Finally, a study older folks can be happy about

Good news, folks! Some things actually get better with age, and I’m happy to say that emotional stability is one of them. It says so right in the authoritative Journal of Neuroscience.

‘I . . . feel like a man again’

Testosterone was once off limits for men with prostate cancer. Things are changing. 

Manny Hamelburg, 68, a retired businessman from Holbrook, had fought prostate cancer for years. First he tried radiation, then a drug with side effects that nearly killed him, and finally Lupron, a drug that blocks production of testosterone, the hormone that can fuel prostate cancer.

The Lesson Of Old Geniuses

Grandma Moses first picked up a paintbrush at 78, reportedly after arthritis forced her to give up the embroidery for which she was already well-known. She went on to paint for more than 20 years, finishing her last big canvas at 101.

Men Have A Biological Clock, Too

For years, many prospective parents – and doctors as well – have blithely assumed that, if an older couple’s baby has birth defects, it’s most likely because of the woman’s advancing age.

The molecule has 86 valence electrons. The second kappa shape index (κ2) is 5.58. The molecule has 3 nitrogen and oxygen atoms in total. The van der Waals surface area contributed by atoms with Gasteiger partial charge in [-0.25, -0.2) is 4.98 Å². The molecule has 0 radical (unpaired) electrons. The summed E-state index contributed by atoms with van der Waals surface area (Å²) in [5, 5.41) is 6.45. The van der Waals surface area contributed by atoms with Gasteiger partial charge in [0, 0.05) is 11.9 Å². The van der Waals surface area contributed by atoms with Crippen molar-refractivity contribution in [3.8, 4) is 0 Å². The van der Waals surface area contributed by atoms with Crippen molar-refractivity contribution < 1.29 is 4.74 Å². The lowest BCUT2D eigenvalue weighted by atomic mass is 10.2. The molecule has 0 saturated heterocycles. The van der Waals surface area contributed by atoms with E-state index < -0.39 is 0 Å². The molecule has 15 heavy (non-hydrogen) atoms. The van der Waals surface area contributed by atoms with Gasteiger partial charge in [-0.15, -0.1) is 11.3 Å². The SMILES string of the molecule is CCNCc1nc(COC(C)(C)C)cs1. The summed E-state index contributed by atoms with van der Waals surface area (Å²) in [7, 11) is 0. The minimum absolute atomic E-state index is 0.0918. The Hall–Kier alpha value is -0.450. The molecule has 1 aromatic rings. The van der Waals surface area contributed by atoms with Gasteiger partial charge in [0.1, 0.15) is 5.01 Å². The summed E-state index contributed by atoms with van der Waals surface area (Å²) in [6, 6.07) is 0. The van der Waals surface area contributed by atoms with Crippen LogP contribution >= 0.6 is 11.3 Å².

A ‘Cure’ For Osteoporosis May Be Near

Scientists who normally shy away from words like “cure” or “breakthrough” say researchers are on the verge of what could be a revolution in the treatment of osteoporosis, the dangerous bone-thinning condition that is responsible for 1.5 million fractures in the United States each year.

A New Weapon Against Memory Loss?

After creeping corpulence, perhaps the most common complaint people have about growing older is what the experts politely call “benign” memory loss and the rest of us, less politely, sometimes call CRS, for Can’t Remember You-Know-What.

Americans Strive To Live With Chronic Illnesses

At 68, Helen Freeman of Seattle has more chronic diseases than many of us will face in a lifetime. First, there’s her labored breathing because of extensive scarring from years of lung infections.

Then there’s the diabetes, for which she needs daily medication. The glaucoma is no picnic, either – she’s almost blind in one eye. She’s also had melanoma and breast cancer.

Getting your shots is not kid stuff

“Here’s what got me thinking,” says Anne White of Lexington, who is 63.

“I’ve reached the age where I turn to the obits first. And I keep seeing articles about people who die unexpectedly in the hospital.”

Caregiving from afar is not easy

For the last five years, Joyce Antler, a Brandeis University historian in her early 50s, has been living what she calls “a terrible nightmare.”

Sometimes they need help, often they just need to talk

Suddenly, it seemed as if that old “I’ve fallen and I can’t get up” TV ad had sprung to life.